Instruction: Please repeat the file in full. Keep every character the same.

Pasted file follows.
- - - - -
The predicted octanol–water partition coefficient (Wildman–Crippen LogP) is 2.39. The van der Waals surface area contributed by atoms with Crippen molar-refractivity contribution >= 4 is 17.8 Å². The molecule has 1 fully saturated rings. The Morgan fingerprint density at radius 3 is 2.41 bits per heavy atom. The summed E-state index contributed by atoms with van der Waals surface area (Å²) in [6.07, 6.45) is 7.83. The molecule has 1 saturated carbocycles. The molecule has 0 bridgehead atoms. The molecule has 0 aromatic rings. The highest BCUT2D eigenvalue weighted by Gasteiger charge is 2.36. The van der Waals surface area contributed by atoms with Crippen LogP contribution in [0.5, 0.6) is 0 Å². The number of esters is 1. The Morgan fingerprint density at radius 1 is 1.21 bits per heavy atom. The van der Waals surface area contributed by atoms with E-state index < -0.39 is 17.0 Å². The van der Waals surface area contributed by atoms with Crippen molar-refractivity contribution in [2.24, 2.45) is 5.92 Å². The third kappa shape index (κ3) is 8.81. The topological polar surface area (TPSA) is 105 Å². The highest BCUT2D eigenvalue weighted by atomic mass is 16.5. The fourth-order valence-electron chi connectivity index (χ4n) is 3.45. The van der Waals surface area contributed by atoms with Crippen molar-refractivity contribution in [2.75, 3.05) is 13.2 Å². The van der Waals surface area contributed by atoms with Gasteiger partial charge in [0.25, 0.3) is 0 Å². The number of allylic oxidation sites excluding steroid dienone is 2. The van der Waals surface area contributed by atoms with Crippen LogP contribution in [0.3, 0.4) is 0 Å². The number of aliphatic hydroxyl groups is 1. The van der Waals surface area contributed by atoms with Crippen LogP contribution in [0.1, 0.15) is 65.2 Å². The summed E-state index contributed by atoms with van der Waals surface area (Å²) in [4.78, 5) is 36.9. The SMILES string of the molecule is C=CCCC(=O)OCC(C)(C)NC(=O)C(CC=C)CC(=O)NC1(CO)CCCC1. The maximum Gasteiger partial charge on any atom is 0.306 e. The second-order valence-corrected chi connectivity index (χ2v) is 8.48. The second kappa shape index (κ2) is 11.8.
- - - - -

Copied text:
The predicted octanol–water partition coefficient (Wildman–Crippen LogP) is 2.39. The van der Waals surface area contributed by atoms with Crippen molar-refractivity contribution >= 4 is 17.8 Å². The molecule has 1 fully saturated rings. The Morgan fingerprint density at radius 3 is 2.41 bits per heavy atom. The summed E-state index contributed by atoms with van der Waals surface area (Å²) in [6.07, 6.45) is 7.83. The molecule has 1 saturated carbocycles. The molecule has 0 bridgehead atoms. The molecule has 0 aromatic rings. The highest BCUT2D eigenvalue weighted by Gasteiger charge is 2.36. The van der Waals surface area contributed by atoms with Crippen LogP contribution in [0.5, 0.6) is 0 Å². The number of esters is 1. The Morgan fingerprint density at radius 1 is 1.21 bits per heavy atom. The van der Waals surface area contributed by atoms with E-state index < -0.39 is 17.0 Å². The van der Waals surface area contributed by atoms with Crippen molar-refractivity contribution in [2.24, 2.45) is 5.92 Å². The third kappa shape index (κ3) is 8.81. The topological polar surface area (TPSA) is 105 Å². The highest BCUT2D eigenvalue weighted by atomic mass is 16.5. The fourth-order valence-electron chi connectivity index (χ4n) is 3.45. The van der Waals surface area contributed by atoms with Crippen molar-refractivity contribution in [2.75, 3.05) is 13.2 Å². The van der Waals surface area contributed by atoms with Gasteiger partial charge in [0.25, 0.3) is 0 Å². The number of allylic oxidation sites excluding steroid dienone is 2. The van der Waals surface area contributed by atoms with Crippen LogP contribution in [0.3, 0.4) is 0 Å². The number of aliphatic hydroxyl groups is 1. The van der Waals surface area contributed by atoms with Crippen LogP contribution in [0.1, 0.15) is 65.2 Å². The summed E-state index contributed by atoms with van der Waals surface area (Å²) in [4.78, 5) is 36.9. The SMILES string of the molecule is C=CCCC(=O)OCC(C)(C)NC(=O)C(CC=C)CC(=O)NC1(CO)CCCC1. The maximum Gasteiger partial charge on any atom is 0.306 e. The second-order valence-corrected chi connectivity index (χ2v) is 8.48. The second kappa shape index (κ2) is 11.8.